|Kim, Ji Gang - VISIT SCI, KOREA|
|Huang, Yun - VISIT SCI, PR CHINA|
Submitted to: Annual Meeting of the Institute of Food Technologists
Publication Type: Abstract Only
Publication Acceptance Date: June 12, 2002
Publication Date: August 4, 2002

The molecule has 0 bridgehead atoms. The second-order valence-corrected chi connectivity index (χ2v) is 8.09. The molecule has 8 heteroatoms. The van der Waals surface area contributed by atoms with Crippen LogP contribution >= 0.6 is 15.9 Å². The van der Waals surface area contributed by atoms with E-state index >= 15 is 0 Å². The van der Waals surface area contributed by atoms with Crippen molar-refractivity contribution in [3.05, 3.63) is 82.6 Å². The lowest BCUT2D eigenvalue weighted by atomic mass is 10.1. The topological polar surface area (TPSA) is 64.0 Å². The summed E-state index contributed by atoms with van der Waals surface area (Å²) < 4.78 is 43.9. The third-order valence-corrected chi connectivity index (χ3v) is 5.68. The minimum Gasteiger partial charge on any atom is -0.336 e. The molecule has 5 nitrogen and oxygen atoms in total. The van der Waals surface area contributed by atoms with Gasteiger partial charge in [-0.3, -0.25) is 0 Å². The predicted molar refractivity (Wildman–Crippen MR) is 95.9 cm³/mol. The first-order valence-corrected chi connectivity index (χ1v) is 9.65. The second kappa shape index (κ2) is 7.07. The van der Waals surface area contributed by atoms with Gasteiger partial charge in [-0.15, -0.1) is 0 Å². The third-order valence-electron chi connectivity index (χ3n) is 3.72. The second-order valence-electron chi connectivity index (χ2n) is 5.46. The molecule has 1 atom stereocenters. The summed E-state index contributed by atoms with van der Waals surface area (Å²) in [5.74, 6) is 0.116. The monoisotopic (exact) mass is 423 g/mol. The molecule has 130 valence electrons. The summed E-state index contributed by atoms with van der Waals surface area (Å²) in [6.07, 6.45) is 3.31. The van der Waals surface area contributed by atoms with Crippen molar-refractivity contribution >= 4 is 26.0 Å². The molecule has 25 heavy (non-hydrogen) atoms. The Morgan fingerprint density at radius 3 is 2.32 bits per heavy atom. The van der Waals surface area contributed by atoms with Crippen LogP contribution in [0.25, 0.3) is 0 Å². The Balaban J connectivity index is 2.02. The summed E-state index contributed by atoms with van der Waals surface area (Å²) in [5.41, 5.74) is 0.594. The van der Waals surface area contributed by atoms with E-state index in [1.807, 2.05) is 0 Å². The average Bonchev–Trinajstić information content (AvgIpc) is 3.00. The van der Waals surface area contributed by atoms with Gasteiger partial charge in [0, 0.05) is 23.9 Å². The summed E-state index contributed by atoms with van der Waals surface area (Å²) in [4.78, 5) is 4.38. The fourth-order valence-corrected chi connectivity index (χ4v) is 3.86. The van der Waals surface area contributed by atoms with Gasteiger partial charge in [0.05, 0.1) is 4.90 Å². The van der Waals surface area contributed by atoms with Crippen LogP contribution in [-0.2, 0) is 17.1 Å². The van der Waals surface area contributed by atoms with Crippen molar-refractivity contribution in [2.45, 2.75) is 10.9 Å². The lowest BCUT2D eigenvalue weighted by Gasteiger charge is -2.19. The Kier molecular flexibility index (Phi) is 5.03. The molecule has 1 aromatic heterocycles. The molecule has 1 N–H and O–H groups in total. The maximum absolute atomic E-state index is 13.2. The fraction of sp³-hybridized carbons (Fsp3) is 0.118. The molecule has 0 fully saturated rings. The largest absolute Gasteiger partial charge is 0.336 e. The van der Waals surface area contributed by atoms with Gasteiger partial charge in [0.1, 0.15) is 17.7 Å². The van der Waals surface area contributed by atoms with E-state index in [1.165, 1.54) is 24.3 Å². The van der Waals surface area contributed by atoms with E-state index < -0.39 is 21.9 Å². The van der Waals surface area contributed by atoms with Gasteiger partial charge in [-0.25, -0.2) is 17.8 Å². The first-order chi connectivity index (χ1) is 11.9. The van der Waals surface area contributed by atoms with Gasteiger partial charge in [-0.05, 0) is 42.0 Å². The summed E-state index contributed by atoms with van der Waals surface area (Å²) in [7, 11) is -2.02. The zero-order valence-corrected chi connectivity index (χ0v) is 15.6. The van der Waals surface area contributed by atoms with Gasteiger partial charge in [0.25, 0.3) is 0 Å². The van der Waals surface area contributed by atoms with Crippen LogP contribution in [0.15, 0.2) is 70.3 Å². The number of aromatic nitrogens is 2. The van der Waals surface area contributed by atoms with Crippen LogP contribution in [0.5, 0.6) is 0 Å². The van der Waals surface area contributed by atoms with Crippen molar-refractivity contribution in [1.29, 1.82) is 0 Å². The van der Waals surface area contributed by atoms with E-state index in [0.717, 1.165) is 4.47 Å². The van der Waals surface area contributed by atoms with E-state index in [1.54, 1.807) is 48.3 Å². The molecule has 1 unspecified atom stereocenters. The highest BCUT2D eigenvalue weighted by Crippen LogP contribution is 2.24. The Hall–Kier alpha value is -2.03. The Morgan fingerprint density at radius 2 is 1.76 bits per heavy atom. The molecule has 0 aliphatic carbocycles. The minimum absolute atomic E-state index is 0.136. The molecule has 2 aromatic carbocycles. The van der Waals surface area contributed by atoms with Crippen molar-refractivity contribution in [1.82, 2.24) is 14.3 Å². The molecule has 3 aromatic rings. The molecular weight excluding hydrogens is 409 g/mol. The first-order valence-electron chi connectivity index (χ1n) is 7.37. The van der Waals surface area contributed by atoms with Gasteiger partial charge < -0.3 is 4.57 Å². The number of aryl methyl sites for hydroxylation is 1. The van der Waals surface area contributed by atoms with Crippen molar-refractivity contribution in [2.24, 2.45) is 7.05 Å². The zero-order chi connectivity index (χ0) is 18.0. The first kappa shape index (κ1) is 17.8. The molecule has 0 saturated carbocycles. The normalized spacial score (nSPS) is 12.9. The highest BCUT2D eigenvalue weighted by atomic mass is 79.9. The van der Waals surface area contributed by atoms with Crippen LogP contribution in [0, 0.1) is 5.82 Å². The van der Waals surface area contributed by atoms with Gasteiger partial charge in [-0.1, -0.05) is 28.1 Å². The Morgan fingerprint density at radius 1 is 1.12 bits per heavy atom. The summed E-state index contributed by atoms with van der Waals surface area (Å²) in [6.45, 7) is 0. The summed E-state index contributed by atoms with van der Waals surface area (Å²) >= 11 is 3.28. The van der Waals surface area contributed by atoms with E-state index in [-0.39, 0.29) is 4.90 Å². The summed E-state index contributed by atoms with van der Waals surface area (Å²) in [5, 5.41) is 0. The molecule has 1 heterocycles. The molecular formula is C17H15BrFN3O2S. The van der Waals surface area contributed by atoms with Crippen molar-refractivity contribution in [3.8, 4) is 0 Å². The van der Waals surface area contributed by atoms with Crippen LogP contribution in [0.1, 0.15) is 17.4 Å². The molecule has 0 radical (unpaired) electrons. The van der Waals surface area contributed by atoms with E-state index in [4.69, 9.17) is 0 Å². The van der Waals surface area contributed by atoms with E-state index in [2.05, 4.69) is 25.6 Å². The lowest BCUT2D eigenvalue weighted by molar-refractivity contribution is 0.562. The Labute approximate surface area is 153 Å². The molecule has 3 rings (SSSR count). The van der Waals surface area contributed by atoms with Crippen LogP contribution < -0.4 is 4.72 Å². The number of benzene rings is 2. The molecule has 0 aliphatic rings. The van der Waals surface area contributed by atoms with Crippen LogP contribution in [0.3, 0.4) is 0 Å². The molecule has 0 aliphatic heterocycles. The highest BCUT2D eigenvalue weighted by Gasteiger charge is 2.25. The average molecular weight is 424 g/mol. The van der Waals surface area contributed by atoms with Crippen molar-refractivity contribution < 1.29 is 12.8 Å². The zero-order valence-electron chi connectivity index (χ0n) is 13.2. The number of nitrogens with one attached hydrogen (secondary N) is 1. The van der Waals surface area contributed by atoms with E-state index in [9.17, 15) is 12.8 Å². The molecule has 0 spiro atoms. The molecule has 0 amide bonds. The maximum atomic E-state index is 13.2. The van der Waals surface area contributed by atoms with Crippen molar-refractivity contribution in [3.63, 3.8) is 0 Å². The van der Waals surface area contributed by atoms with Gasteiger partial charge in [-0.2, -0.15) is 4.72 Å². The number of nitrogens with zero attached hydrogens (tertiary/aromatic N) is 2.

Citation: Luo, Y., Mcevoy, J.L., Wachtel, M.R., Kim, J., Huang, Y. Package film oxygen transmission rate affects postharvest biology and microbiology of fresh-cut cilantro. Annual Meeting of the Institute of Food Technologists. Technical Abstract: Experiments were conducted to develop a modified atmosphere packaging system for fresh-cut cilantro (Coriandrum sativum L.) leaves, and to determine the effect of package film oxygen transmission rate (OTR) on postharvest physiology and quality of the product. Package film OTR significantly (P<0.001) influenced the package atmospheres and the resultant postharvest physiology and quality of fresh-cut cilantro leaves during cold storage (0°C). Oxygen and CO2 levels of the packages prepared with 3500 OTR films equilibrated at 1.5-2.3kPa and 3.6-4.1kPa, respectively, on day 3 and maintained this level throughout the storage. The gas compositions of the packages with 6200 OTR films showed a similar trend, except equilibrated at a higher O2 (3.6-5.6kPa) and lower CO2 (2.7-3.3kPa) level. Fresh-cut cilantro leaves in both packages exhibited the highest tissue integrity as evidenced by the lowest tissue electrolyte leakage, with high overall visual quality scores ("like moderately" to "like very much") at the end of 14 days storage. However, atmospheres in 1700 OTR film packages displayed a rapid depletion of O2 and accumulation of CO2, with essentially no O2 (~0.02kPa) and high CO2 (7.7-9.0kPa) levels inside the packages from day 6 until the end of storage. A rapid increase in tissue electrolyte leakage was observed on cilantro leaves in these packages starting on day 6, increasing 6-fold at the end of the storage period. Products in these packages developed a strong off-odor, accompanied by a rapid loss of typical aroma and overall visual quality, with an unacceptable rating at the end of storage ("dislike slightly"). Samples packaged in perforated bags lost moisture over time, and small numbers of wilted leaves were seen. There was a slow but significant (P<0.001) increase in aerobic organisms over time with no significant (P<0.05) difference among treatments. There was an increase in anaerobic microorganisms on cilantro leaves packaged in 1700 OTR film, although only ~0.5 log cfu·g-1 difference was observed among the treatments and over time.